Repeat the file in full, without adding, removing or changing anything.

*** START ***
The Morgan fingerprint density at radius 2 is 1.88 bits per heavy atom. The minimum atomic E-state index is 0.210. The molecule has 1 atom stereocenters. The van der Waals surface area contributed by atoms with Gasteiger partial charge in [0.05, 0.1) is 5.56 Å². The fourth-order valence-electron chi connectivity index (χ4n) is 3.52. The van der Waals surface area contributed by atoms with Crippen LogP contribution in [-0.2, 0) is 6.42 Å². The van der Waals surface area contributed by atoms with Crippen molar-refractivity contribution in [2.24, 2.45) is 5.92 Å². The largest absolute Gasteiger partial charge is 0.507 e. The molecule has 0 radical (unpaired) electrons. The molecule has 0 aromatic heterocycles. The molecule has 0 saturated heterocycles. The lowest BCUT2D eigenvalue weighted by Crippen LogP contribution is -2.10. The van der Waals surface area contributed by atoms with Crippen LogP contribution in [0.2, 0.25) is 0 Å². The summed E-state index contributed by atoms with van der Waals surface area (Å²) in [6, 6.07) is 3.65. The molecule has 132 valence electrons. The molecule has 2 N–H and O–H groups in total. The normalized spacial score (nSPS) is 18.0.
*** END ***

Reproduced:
The Morgan fingerprint density at radius 2 is 1.88 bits per heavy atom. The minimum atomic E-state index is 0.210. The molecule has 1 atom stereocenters. The van der Waals surface area contributed by atoms with Gasteiger partial charge in [0.05, 0.1) is 5.56 Å². The fourth-order valence-electron chi connectivity index (χ4n) is 3.52. The van der Waals surface area contributed by atoms with Crippen LogP contribution in [-0.2, 0) is 6.42 Å². The van der Waals surface area contributed by atoms with Crippen molar-refractivity contribution in [2.24, 2.45) is 5.92 Å². The largest absolute Gasteiger partial charge is 0.507 e. The molecule has 0 radical (unpaired) electrons. The molecule has 0 aromatic heterocycles. The molecule has 0 saturated heterocycles. The lowest BCUT2D eigenvalue weighted by Crippen LogP contribution is -2.10. The van der Waals surface area contributed by atoms with Crippen LogP contribution in [0.2, 0.25) is 0 Å². The summed E-state index contributed by atoms with van der Waals surface area (Å²) in [6, 6.07) is 3.65. The molecule has 132 valence electrons. The molecule has 2 N–H and O–H groups in total. The normalized spacial score (nSPS) is 18.0.